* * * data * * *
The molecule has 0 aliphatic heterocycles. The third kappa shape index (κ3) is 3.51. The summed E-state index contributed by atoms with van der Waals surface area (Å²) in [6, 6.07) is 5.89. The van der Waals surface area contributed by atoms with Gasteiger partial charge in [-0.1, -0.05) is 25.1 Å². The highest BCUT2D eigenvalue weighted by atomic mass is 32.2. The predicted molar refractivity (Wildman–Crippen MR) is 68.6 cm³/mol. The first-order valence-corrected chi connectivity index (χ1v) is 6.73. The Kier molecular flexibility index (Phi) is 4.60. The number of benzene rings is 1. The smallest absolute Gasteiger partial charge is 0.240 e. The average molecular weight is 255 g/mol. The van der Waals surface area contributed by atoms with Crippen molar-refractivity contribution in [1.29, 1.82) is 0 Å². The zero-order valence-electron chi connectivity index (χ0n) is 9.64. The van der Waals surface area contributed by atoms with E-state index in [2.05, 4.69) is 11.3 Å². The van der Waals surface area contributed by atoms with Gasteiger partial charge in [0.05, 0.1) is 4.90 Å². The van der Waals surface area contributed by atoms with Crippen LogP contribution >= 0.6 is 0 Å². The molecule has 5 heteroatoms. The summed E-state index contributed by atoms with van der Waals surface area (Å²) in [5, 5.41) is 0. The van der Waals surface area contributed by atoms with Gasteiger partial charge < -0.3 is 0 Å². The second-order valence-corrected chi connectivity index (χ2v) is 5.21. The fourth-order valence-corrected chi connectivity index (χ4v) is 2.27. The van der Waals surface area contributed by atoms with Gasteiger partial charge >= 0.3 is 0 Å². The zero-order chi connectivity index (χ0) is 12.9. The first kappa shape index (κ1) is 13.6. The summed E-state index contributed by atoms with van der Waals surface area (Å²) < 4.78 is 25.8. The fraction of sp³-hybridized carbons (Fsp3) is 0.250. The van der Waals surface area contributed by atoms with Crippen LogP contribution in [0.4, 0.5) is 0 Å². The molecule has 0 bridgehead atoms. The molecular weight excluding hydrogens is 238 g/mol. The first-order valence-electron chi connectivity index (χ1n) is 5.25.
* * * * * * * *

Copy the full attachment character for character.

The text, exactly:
The molecule has 0 aliphatic heterocycles. The third kappa shape index (κ3) is 3.51. The summed E-state index contributed by atoms with van der Waals surface area (Å²) in [6, 6.07) is 5.89. The van der Waals surface area contributed by atoms with Gasteiger partial charge in [-0.1, -0.05) is 25.1 Å². The highest BCUT2D eigenvalue weighted by atomic mass is 32.2. The predicted molar refractivity (Wildman–Crippen MR) is 68.6 cm³/mol. The first-order valence-corrected chi connectivity index (χ1v) is 6.73. The Kier molecular flexibility index (Phi) is 4.60. The number of benzene rings is 1. The smallest absolute Gasteiger partial charge is 0.240 e. The average molecular weight is 255 g/mol. The van der Waals surface area contributed by atoms with Crippen molar-refractivity contribution in [1.29, 1.82) is 0 Å². The zero-order valence-electron chi connectivity index (χ0n) is 9.64. The van der Waals surface area contributed by atoms with E-state index in [2.05, 4.69) is 11.3 Å². The van der Waals surface area contributed by atoms with Gasteiger partial charge in [0.05, 0.1) is 4.90 Å². The van der Waals surface area contributed by atoms with Crippen LogP contribution >= 0.6 is 0 Å². The molecule has 5 heteroatoms. The summed E-state index contributed by atoms with van der Waals surface area (Å²) in [5, 5.41) is 0. The van der Waals surface area contributed by atoms with Gasteiger partial charge < -0.3 is 0 Å². The second-order valence-corrected chi connectivity index (χ2v) is 5.21. The fourth-order valence-corrected chi connectivity index (χ4v) is 2.27. The van der Waals surface area contributed by atoms with Gasteiger partial charge >= 0.3 is 0 Å². The zero-order chi connectivity index (χ0) is 12.9. The first kappa shape index (κ1) is 13.6. The summed E-state index contributed by atoms with van der Waals surface area (Å²) < 4.78 is 25.8. The fraction of sp³-hybridized carbons (Fsp3) is 0.250. The van der Waals surface area contributed by atoms with Crippen LogP contribution in [0.4, 0.5) is 0 Å². The molecule has 0 bridgehead atoms. The molecular weight excluding hydrogens is 238 g/mol. The first-order valence-electron chi connectivity index (χ1n) is 5.25.